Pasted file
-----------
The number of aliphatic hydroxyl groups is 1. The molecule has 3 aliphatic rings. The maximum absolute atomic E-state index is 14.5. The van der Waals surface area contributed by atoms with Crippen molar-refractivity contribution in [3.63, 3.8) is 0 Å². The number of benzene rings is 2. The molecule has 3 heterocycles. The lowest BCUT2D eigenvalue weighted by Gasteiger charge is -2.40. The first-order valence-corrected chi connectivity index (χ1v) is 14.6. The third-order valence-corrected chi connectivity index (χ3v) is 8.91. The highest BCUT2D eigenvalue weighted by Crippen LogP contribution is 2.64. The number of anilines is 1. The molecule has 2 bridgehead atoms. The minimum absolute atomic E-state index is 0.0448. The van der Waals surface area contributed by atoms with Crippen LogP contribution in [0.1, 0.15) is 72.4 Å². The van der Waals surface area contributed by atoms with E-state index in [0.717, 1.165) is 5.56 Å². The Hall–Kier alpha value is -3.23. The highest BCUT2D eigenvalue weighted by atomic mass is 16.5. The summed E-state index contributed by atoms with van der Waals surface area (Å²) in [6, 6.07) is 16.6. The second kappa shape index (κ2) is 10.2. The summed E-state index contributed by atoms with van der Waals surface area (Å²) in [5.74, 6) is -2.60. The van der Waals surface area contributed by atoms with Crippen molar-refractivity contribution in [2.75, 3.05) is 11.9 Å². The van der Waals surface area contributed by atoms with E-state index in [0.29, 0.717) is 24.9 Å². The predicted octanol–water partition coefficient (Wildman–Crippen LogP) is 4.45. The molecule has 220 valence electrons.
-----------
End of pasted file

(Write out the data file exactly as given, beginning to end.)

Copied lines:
The number of aliphatic hydroxyl groups is 1. The molecule has 3 aliphatic rings. The maximum absolute atomic E-state index is 14.5. The van der Waals surface area contributed by atoms with Crippen molar-refractivity contribution in [3.63, 3.8) is 0 Å². The number of benzene rings is 2. The molecule has 3 heterocycles. The lowest BCUT2D eigenvalue weighted by Gasteiger charge is -2.40. The first-order valence-corrected chi connectivity index (χ1v) is 14.6. The third-order valence-corrected chi connectivity index (χ3v) is 8.91. The highest BCUT2D eigenvalue weighted by Crippen LogP contribution is 2.64. The number of anilines is 1. The molecule has 2 bridgehead atoms. The minimum absolute atomic E-state index is 0.0448. The van der Waals surface area contributed by atoms with Crippen LogP contribution in [0.1, 0.15) is 72.4 Å². The van der Waals surface area contributed by atoms with E-state index in [0.717, 1.165) is 5.56 Å². The Hall–Kier alpha value is -3.23. The highest BCUT2D eigenvalue weighted by atomic mass is 16.5. The summed E-state index contributed by atoms with van der Waals surface area (Å²) in [6, 6.07) is 16.6. The second kappa shape index (κ2) is 10.2. The summed E-state index contributed by atoms with van der Waals surface area (Å²) in [5.74, 6) is -2.60. The van der Waals surface area contributed by atoms with Crippen molar-refractivity contribution in [2.75, 3.05) is 11.9 Å². The van der Waals surface area contributed by atoms with E-state index in [0.29, 0.717) is 24.9 Å². The predicted octanol–water partition coefficient (Wildman–Crippen LogP) is 4.45. The molecule has 220 valence electrons.